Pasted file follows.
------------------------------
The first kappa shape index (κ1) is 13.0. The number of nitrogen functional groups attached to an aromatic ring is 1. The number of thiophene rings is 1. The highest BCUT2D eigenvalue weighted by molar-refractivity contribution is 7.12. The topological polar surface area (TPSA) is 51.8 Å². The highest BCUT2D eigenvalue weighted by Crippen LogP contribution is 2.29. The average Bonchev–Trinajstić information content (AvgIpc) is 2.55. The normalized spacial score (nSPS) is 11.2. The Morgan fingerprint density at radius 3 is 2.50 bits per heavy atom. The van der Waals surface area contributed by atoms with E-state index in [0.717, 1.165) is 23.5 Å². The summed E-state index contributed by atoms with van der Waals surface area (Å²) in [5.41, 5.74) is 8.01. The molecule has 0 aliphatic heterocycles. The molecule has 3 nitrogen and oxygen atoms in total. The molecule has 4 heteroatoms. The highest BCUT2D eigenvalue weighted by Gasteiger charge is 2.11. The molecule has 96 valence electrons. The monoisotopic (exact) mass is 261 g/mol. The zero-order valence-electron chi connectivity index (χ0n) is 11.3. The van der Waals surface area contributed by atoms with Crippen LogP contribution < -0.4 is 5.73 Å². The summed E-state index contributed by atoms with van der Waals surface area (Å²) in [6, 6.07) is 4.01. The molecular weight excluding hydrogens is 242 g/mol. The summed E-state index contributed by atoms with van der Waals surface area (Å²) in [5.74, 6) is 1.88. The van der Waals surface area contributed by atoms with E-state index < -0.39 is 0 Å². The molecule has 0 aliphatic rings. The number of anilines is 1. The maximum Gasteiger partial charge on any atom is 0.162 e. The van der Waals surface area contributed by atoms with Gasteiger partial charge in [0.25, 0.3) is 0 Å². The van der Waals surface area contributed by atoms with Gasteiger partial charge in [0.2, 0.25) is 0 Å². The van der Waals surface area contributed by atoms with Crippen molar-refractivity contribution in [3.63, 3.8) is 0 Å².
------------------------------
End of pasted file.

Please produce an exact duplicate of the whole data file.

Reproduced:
The first kappa shape index (κ1) is 13.0. The number of nitrogen functional groups attached to an aromatic ring is 1. The number of thiophene rings is 1. The highest BCUT2D eigenvalue weighted by molar-refractivity contribution is 7.12. The topological polar surface area (TPSA) is 51.8 Å². The highest BCUT2D eigenvalue weighted by Crippen LogP contribution is 2.29. The average Bonchev–Trinajstić information content (AvgIpc) is 2.55. The normalized spacial score (nSPS) is 11.2. The Morgan fingerprint density at radius 3 is 2.50 bits per heavy atom. The van der Waals surface area contributed by atoms with E-state index in [0.717, 1.165) is 23.5 Å². The summed E-state index contributed by atoms with van der Waals surface area (Å²) in [5.41, 5.74) is 8.01. The molecule has 0 aliphatic heterocycles. The molecule has 3 nitrogen and oxygen atoms in total. The molecule has 4 heteroatoms. The highest BCUT2D eigenvalue weighted by Gasteiger charge is 2.11. The molecule has 96 valence electrons. The monoisotopic (exact) mass is 261 g/mol. The zero-order valence-electron chi connectivity index (χ0n) is 11.3. The van der Waals surface area contributed by atoms with Crippen LogP contribution < -0.4 is 5.73 Å². The summed E-state index contributed by atoms with van der Waals surface area (Å²) in [6, 6.07) is 4.01. The molecular weight excluding hydrogens is 242 g/mol. The summed E-state index contributed by atoms with van der Waals surface area (Å²) in [5.74, 6) is 1.88. The van der Waals surface area contributed by atoms with E-state index < -0.39 is 0 Å². The molecule has 0 aliphatic rings. The number of anilines is 1. The maximum Gasteiger partial charge on any atom is 0.162 e. The van der Waals surface area contributed by atoms with Gasteiger partial charge in [0.25, 0.3) is 0 Å². The van der Waals surface area contributed by atoms with Gasteiger partial charge in [0.2, 0.25) is 0 Å². The van der Waals surface area contributed by atoms with Crippen molar-refractivity contribution in [3.63, 3.8) is 0 Å².